A panel of U.S. bishops has concluded that the alleged apparitions of what is known as Our Lady of America were “not of supernatural origin” and that public devotion to Our Lady of America is not permitted for Catholics.
The alleged apparitions come from the account of Sister Mary Ephrem (baptized Mildred) Neuzil of the Congregation of the Sisters of the Most Precious Blood of Jesus. She began having what seemed like mystical experiences and locutions in 1938, and said that Mary began appearing to her in 1956, in Rome City, IN as well as several other locations.
Drew pointed out that the Church is very diligent and prudent in investigating claims of Marian apparitions. But he admitted, “This was shocking to me. I’ve got to be really honest with you. I really thought this was going to get the green light. I had talked to a couple of different bishops who were following this. The message sounded great, everything looked good. And then when that news broke last week I was actually kind of stunned. But you know, it shows you the prudence of the Church and why the laity should never jump the gun on this, and always submit ourselves faithfully to the final authority of the Church.”
In explaining how the Church goes about investigating and determining whether an apparition is legitimate, Michael told listeners that there is a document from 1978 that the bishops work from.
“I call it the rule book for Marian apparitions, because this is what the Church uses and it’s sent to all the bishops of the world,” he said. “It’s the Norms Regarding the Manner of Proceeding in the Discernment of Presumed Apparitions or Revelations. It’s a mouthful, but that document says what the local bishop should be looking at when he investigates. And it doesn’t matter what Rome says, initially only the local bishop is the person in charge.”
One of the steps the bishops take is to look at the visionary to make sure they’re of morally upstanding character. They make sure that there has been no moneymaking involved, that the facts all line up, that there are good spiritual fruits, and that there is moral certainty of a miracle.
Michael told Drew, “In this recent denial of Our Lady of America, Bishop Rhoades actually spelled it out saying that he didn’t see the alleged visionary, Mildred Neuzil, as making this up. It wasn’t a hoax. She didn’t have bad intentions. She wasn’t mean spirited, there is no evil to her. They just said that perhaps it was just a mistaken notion that Mary was appearing. So it didn’t have the malice that we’d be worried about.”
So what was the issue that lead the bishops to reject Our Lady of America?
“When it came to Our Lady of America, the red flag was a theological problem,” Michael explained. “In that 1978 document, they said there can’t be errors in doctrine or theology. And Bishop Rhoades red flagged something that some people might question. It’s that Mary refers to Joseph as a co-redeemer. And, of course, that’s a title that’s traditionally given to Mary, but it is not traditionally given to St. Joseph.”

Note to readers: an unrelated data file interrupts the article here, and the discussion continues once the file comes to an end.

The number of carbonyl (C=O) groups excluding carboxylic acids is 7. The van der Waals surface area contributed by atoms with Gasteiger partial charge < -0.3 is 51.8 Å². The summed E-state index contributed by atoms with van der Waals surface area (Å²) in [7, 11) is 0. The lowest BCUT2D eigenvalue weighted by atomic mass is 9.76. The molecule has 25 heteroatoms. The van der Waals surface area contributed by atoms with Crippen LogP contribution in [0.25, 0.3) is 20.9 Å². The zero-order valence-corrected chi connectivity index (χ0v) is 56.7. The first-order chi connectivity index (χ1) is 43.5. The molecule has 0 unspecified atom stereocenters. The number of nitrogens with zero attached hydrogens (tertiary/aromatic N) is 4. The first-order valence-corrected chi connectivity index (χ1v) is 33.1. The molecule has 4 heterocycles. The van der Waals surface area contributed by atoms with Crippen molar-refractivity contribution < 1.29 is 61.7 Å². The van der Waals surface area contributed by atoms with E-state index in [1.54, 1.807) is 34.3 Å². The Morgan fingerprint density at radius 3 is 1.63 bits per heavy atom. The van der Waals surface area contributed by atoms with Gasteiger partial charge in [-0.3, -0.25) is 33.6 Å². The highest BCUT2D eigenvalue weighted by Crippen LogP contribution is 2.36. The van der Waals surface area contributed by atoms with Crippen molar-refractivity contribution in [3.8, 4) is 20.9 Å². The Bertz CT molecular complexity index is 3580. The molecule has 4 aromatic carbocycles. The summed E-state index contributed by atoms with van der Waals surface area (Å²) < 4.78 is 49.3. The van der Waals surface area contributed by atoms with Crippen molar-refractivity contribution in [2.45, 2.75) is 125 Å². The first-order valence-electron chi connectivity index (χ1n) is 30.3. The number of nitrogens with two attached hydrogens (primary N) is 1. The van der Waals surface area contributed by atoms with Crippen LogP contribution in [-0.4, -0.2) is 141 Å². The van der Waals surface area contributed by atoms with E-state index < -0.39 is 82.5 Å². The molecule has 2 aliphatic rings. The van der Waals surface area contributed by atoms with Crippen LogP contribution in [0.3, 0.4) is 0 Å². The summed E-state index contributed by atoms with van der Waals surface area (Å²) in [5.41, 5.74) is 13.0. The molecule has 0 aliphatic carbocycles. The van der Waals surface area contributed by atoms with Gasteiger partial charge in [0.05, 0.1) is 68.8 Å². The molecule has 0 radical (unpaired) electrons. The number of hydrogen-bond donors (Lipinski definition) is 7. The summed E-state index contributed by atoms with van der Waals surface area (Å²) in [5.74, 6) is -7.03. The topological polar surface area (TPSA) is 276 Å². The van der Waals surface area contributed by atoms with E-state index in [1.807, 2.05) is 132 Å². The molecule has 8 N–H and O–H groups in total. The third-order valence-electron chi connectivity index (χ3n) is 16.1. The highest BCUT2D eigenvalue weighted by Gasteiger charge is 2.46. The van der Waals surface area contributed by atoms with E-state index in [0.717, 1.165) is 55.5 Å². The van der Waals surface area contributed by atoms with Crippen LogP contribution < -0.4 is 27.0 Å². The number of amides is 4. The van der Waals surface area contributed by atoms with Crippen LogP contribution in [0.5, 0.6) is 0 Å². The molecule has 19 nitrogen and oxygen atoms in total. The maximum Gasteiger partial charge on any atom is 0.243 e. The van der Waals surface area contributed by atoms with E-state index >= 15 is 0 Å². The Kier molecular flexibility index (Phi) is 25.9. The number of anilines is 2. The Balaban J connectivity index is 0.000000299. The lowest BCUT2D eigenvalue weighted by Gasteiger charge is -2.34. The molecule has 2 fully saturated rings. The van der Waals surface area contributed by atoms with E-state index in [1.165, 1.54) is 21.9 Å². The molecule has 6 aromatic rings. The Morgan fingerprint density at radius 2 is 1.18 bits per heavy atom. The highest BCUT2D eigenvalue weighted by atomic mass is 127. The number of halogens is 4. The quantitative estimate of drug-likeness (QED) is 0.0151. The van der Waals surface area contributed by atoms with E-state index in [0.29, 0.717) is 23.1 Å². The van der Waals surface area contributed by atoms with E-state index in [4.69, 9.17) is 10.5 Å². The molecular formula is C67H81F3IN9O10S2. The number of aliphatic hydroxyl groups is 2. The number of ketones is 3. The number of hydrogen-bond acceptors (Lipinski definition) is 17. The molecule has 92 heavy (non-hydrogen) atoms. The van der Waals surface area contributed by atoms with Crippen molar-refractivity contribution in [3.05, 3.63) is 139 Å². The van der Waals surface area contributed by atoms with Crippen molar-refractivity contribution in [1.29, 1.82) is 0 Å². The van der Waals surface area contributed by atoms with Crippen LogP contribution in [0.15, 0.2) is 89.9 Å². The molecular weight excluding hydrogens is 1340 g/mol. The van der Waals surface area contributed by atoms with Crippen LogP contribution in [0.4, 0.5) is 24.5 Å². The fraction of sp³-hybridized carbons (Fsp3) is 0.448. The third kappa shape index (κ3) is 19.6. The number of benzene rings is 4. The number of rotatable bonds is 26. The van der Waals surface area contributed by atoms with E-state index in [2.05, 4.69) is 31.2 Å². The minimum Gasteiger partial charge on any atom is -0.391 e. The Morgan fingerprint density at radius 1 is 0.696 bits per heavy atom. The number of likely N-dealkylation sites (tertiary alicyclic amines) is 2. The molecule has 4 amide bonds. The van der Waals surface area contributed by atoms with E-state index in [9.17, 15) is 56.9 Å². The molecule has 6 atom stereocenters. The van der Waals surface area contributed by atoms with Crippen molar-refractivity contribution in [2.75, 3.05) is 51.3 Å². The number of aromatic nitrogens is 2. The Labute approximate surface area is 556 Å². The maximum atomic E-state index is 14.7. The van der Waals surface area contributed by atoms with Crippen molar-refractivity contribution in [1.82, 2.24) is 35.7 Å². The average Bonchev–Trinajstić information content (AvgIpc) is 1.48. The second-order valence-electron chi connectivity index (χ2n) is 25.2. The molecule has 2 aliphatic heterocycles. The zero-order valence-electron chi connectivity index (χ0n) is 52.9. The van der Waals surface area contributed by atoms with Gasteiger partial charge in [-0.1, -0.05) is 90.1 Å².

“Theologians might argue that we are all co-redeemers with a lowercase R,” Michael pointed out. “But that was what red flagged the bishop, and he said there’s a problem here and this cannot be truly from God.”
Some bishops have previously permitted the public display of statues and prayers to Our Lady of America, which raises the question of whether those need to be removed following this denial. Regarding these the bishops did write that, “given this history of prayers and religious articles being given approval by competent ecclesiastical authority, the use of such prayers and religious articles may continue as a matter of private devotion, but not as a public devotion of the Church. Indeed, such private devotion would be consistent with the history of the United States of America being dedicated to Our Lady.”
However, the bishops added, “such private devotion should in no way imply approval or acceptance of purported revelations, visions, or locutions attributed to Sister Mary Ephrem (Mildred) Neuzil other than as her own subjective inner religious experiences.”
Drew asked if it was likely that this decision by the bishops would be reversed in the future. Should the laity hold out hope that something will change regarding this devotion? Michael responded, “In this case, we have been given the most negative judgment possible. So this isn’t the maybe judgment, this isn’t the wait and see judgment, more information is needed and we’ll pray about it more. This is established as not supernatural.”
“When we look at the history of Marian apparitions, the cases that have been flipped from this negative judgment to a positive judgment, I can count on five fingers or less. It’s extremely rare where they go from the negative to the positive. Anything’s possible with a future bishop, but we’re supposed to consider this a case closed at this point.”
Listen to the full conversation with Michael O’Neill below:
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